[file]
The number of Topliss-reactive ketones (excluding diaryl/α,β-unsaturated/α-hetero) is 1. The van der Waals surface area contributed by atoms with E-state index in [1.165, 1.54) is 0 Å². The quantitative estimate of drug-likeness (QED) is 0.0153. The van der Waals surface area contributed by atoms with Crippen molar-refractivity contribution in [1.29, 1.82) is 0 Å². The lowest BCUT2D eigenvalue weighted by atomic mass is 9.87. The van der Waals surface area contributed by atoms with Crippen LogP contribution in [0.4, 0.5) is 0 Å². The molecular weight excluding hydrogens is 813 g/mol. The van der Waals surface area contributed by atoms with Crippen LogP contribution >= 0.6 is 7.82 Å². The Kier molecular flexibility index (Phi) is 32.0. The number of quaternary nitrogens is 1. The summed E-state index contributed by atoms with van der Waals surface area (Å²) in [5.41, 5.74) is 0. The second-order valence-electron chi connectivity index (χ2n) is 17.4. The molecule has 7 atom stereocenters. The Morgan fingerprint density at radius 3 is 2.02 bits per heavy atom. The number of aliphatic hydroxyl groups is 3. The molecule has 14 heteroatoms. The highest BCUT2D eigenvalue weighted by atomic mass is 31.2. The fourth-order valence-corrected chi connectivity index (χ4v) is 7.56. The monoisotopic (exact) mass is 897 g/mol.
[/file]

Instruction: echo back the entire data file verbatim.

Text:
The number of Topliss-reactive ketones (excluding diaryl/α,β-unsaturated/α-hetero) is 1. The van der Waals surface area contributed by atoms with E-state index in [1.165, 1.54) is 0 Å². The quantitative estimate of drug-likeness (QED) is 0.0153. The van der Waals surface area contributed by atoms with Crippen molar-refractivity contribution in [1.29, 1.82) is 0 Å². The lowest BCUT2D eigenvalue weighted by atomic mass is 9.87. The van der Waals surface area contributed by atoms with Crippen LogP contribution in [0.4, 0.5) is 0 Å². The molecular weight excluding hydrogens is 813 g/mol. The van der Waals surface area contributed by atoms with Crippen LogP contribution >= 0.6 is 7.82 Å². The Kier molecular flexibility index (Phi) is 32.0. The number of quaternary nitrogens is 1. The summed E-state index contributed by atoms with van der Waals surface area (Å²) in [5.41, 5.74) is 0. The second-order valence-electron chi connectivity index (χ2n) is 17.4. The molecule has 7 atom stereocenters. The Morgan fingerprint density at radius 3 is 2.02 bits per heavy atom. The number of aliphatic hydroxyl groups is 3. The molecule has 14 heteroatoms. The highest BCUT2D eigenvalue weighted by atomic mass is 31.2. The fourth-order valence-corrected chi connectivity index (χ4v) is 7.56. The monoisotopic (exact) mass is 897 g/mol.